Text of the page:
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The language barrier

Ahh, just imagine if I spoke Chinese.  It would make for a smoother and faster transaction when asking to use the washing machine[1], questioning exactly what ‘white’ wine is on the menu, looking for cough medicine or, heaven help me, the day I have to navigate any kind of embarrassing personal ailment at the chemist.

But actually, more important is the ongoing missed opportunity for chit-chat, those gradual things that help to build relationships with people and real connection.  For example, I live at the school where I teach and there is a small group of women that are basically the ‘administrators’ at the building (they lock us in at night and let us out during the day.  Seriously.  The place is actually a giant fire hazard).  They are affectionately referred to as the ‘aunties’, full of smiles and a warm greeting or goodbye.

So, I’m increasingly feeling a little guilty that I can’t greet the ‘aunties’ at the door properly when I get back to room at the end of the day; I can’t have a little joke with them, ask them about their families, about where they live, about how long they’ve worked at the school. I’m taking Chinese lessons, slowly building up to practicing every day, especially over dinner with my Chinese-speaking Australian colleague, much to his frustration (though he’s leaving in a few weeks!).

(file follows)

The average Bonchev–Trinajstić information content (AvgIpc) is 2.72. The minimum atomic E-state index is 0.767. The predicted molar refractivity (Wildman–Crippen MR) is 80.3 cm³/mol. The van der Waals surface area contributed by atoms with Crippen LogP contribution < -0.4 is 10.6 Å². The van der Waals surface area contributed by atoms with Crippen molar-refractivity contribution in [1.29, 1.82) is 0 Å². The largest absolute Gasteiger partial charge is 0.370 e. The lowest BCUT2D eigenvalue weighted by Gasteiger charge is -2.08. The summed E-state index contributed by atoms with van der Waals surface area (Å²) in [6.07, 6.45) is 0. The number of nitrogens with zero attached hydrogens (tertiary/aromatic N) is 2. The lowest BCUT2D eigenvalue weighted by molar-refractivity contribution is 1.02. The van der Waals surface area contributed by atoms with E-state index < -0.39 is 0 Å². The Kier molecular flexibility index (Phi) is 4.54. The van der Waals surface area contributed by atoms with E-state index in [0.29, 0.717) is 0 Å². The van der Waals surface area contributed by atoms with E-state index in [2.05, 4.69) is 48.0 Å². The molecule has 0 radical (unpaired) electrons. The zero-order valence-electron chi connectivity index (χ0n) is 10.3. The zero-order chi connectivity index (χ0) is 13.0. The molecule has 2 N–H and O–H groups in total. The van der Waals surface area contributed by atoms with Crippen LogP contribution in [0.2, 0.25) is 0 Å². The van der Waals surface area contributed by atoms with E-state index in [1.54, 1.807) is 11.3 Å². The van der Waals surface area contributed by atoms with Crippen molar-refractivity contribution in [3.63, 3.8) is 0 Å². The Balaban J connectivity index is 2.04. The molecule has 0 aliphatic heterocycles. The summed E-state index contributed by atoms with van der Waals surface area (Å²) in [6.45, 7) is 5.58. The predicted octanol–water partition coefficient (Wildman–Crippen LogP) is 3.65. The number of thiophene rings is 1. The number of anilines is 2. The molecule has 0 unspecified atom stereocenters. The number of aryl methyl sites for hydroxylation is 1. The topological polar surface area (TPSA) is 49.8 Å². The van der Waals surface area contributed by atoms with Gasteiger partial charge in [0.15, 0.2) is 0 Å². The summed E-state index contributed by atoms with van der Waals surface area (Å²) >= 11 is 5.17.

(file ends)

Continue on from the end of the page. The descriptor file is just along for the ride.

But at first I was putting off study and practice.  I would go out and be too scared to practice; worried about getting the tones wrong, scared of looking silly.  Feeling vulnerable.

Perhaps I feel unsettled because this has got me thinking of all the other ‘language disconnects’ out there, bedsides this obvious cultural example.  Between partners, lovers, between wives and husbands.  That’s nothing new.   A smart fellow has written a whole book about ‘love languages’; I love that idea.   Between adults and teenagers?  Between a worker and their boss, consultant and their client (I’ve lived that one)?  Between the farmer and the animal rights activist?  I could go on, but you get the picture.

I think the breakdown of so many systems and relationships comes about because of language barriers.  What would be possible if we really learned to hear and speak with each other?

Is it too simplistic to consider it might be the same as learning a cultural language?   Be willing (the first and most difficult thing) and remember it’s about listening as well as speaking (probably moreso).  Sit down, take the time, immerse yourself in that world, then practice in real settings.  Be willing some more.   Keep listening.  Make mistakes, have people laugh at you sometimes.  Find others who are learning as well so you can share the ride.  Be prepared to be vulnerable, yes. We’re afraid to be vulnerable, as Seth Godin writes.  That’s a work in progress for me – and an integral part of this writing journey – but one I’m slowly unravelling.

As for the complex problems of the world, it’s harder; but in my opinion, not impossible and really, it doesn’t seem like there’s any other starting point.

[1] FYI and sidebar – me miming the hand-washing of clothes and waving around a laundry soap bar resulted in the woman excitedly bringing me a washboard and bucket.  At least I can honestly say I fully appreciate the saying ‘washboard stomach’.

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